Posted in | Nanomedicine

Nanopolymer-Altered Protein Array can Detect Cancer

Kateryna Kon/

An innovative technique to detect particular types of proteins that act as indicators for cancer and other diseases was recently developed by a biochemist at Purdue University.

Glycoproteins are created when sugars attach to and alter a protein. In certain cases, a combination of glycoproteins found in a sample of urine or blood could be an indicator of cancer or other diseases. But those glycoproteins can be indescribable. No antibody is present to distinguish between regular proteins and them. Furthermore, the complex and mass sugar groups can make it hard for even regular protein-detection antibodies to locate their targets.

W. Andy Tao, a Purdue professor of biochemistry, has created a novel protein array, a high throughput system to test a number of proteins in parallel, for dividing glycoproteins from unaltered proteins. Tao also showed how effective it was in identifying glycoproteins linked to bladder cancer. The research findings were published in the November 14 issue of the Journal of the American Chemical Society.

Tao created a nano-sized polymer, called polyGPA, which sticks to the sugar groups of glycoproteins and extracts them to the surface of the protein array. Moreover, the nanopolymer repositions the glycoprotein such that the antibodies used to locate unaltered proteins can better reach their targets.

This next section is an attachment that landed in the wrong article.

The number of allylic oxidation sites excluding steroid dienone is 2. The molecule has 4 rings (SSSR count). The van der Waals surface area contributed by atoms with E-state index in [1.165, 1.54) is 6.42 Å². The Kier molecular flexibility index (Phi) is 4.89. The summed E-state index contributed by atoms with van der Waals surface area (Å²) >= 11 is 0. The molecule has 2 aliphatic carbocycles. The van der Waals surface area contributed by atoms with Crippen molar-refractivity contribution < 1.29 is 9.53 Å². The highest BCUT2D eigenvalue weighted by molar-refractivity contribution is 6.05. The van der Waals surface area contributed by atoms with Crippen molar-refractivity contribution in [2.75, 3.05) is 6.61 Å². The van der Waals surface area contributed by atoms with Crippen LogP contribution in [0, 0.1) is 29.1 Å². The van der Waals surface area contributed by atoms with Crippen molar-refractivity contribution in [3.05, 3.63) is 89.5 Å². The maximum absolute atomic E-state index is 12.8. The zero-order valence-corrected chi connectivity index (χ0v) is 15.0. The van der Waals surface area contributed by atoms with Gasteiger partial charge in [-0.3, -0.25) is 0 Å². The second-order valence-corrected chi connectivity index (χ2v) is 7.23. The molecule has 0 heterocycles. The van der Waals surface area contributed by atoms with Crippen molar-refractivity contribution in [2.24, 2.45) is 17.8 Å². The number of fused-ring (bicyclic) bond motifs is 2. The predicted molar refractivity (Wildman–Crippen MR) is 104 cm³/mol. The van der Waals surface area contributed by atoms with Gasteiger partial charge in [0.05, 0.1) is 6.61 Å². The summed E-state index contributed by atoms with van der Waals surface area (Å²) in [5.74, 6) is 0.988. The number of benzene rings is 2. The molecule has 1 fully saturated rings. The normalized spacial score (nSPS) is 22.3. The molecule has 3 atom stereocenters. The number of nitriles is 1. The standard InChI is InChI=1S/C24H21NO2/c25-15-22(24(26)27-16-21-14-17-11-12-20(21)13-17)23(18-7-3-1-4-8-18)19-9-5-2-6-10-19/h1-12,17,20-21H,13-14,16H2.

There are many sugar types and combinations. Sugar modification can be a very important indication of disease state. A panel of proteins modified by sugars may be an indication of a particular disease.

W. Andy Tao, Professor, Purdue University

Tao said experiments indicated his technique is 17 times to 25 times more likely to detect proteins that might have otherwise been missed in standard testing processes. He was also able to detect glycoproteins linked with bladder cancer in a urine sample.

It is possible to use our platform to identify these sugar-modified proteins as a biomarker for bladder cancer.

W. Andy Tao, Professor, Purdue University

Going forward, Tao plans to commercialize his nanopolymer-modified protein array via his company, Tymora Analytical Operations, which is located in the Purdue University Research Park. The company manufactures the pIMAGO nanopolymer, which can be used to establish whether cancer drugs were effective against biochemical processes that can cause cancer cell formation, and polyMAC, a nanopolymer that enables scientists to retrieve and analyze proteins that are undergoing processes linked to cancer cell formation.

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